For i-tri Girls, Youth Triathlon Pays Off

A pair of i-tri girls get each other ready for the BNB Youth Triathlon on Thursday at Long Beach. Emma Beteul photos
A pair of i-tri girls get each other ready for the BNB Youth Triathlon on Thursday at Long Beach. Emma Betuel photos

By Emma Betuel

Unhindered by thunderstorms, which cancelled the event one week earlier, the BNB Hamptons Youth Triathlon at Long Beach saw record times, first-time winners, and brought six months of training to a close for nearly 130 i-tri girls.

Triathletes, some from as far as Nassau county, assembled on the beach on Thursday, July 20 around 5:30 p.m. ready to begin the first of the three events: a 300-yard swim, a 7-mile bike and a 1.5-mile run. Theresa Roden, a founder of i-tri, was in her pink t-shirt shepherding first-time triathletes to the beach. Roden, as well as dozens of other volunteer coaches, have been planning this event for months — arranging sponsorships, as well as preparing the i-tri girls to meet the challenges of a triathlon.

“It’s unreal to work with these girls,” Roden said. “We have girls come to us and they’re so shy and in this shell, and throughout this process they find themselves. As one of our Southampton girls said ‘you find your voice in i-tri, you find yourself, and you find your family.’”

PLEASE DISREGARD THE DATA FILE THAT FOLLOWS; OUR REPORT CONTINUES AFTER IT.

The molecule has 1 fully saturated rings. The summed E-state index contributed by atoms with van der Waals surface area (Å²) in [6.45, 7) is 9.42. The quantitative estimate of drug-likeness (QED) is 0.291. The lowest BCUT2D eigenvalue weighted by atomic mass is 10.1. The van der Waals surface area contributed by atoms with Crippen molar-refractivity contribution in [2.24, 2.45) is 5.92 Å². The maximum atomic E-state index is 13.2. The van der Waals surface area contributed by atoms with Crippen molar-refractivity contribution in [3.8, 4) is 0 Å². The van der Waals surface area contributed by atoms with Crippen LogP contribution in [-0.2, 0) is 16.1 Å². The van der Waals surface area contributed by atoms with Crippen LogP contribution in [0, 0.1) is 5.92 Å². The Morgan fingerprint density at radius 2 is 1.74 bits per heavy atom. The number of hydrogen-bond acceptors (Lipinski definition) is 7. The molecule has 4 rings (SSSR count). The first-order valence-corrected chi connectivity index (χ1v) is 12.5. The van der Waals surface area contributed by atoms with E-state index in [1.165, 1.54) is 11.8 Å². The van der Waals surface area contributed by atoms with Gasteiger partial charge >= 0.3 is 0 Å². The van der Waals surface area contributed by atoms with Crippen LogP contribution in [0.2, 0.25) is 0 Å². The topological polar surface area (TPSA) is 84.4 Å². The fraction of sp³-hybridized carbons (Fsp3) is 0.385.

The first i-tri girl to cross the line was Tahnie Sullivan, a Pierson seventh grader and first time i-tri participant. Tahnie is an ice skater and a surfer with plans to play field hockey in the fall. She gave it her all in the bike ride, and managed to hang on during the run to secure her victory.

“The hardest part was the running at the end, my legs hurt,” she said. “My favorite part was doing this with my friends.”

Tyler Pawlowski won Thursday’s youth triathlon for the second year in a row.

The first overall triathlete to cross the line was Tyler Pawlowski, who commuted from Garden City in Nassau to complete the course with a record time of 35:19.60. A rising 10th grader, Tyler has only competed in three triathlons, but has won all of them — including last year’s youth triathlon. Tyler made his statement from the first stroke of the swim, taking a commanding lead right off the beach.

“I came back this year to defend my title,” Tyler said after his race. “I swim for Long Island Aquatic Club — that’s my main thing, but this feels great. It’s really rewarding.”

Bella Tarbet, a recent Springs School graduate who will enter ninth grade in the fall, followed Tyler and was the first girl to cross the finish line with a time of 43:35.49. Bella has been doing triathlons for six years, but had never crossed the line first.

“The girl who got second and I were tied coming into the bike,” she said. “So there were a few of us who kept passing each other on the bike ride. Then in the run I pulled away.”

While Thursday gave these athletes the chance to perform for family, friends and coaches, the mission of i-tri — to empower girls through triathlon training — had been achieved far before the first athlete crossed the finish line. They embodied the mission of i-tri as they battled ocean waves, peddled away on bikes and ran on the road under the direction of their coaches.

“I love inspiring people and motivating them,” said Ally Friedman, an i-tri alum and rising senior at Ross who now coaches i-tri girls. “It’s great to see people trying new things and really going for it.”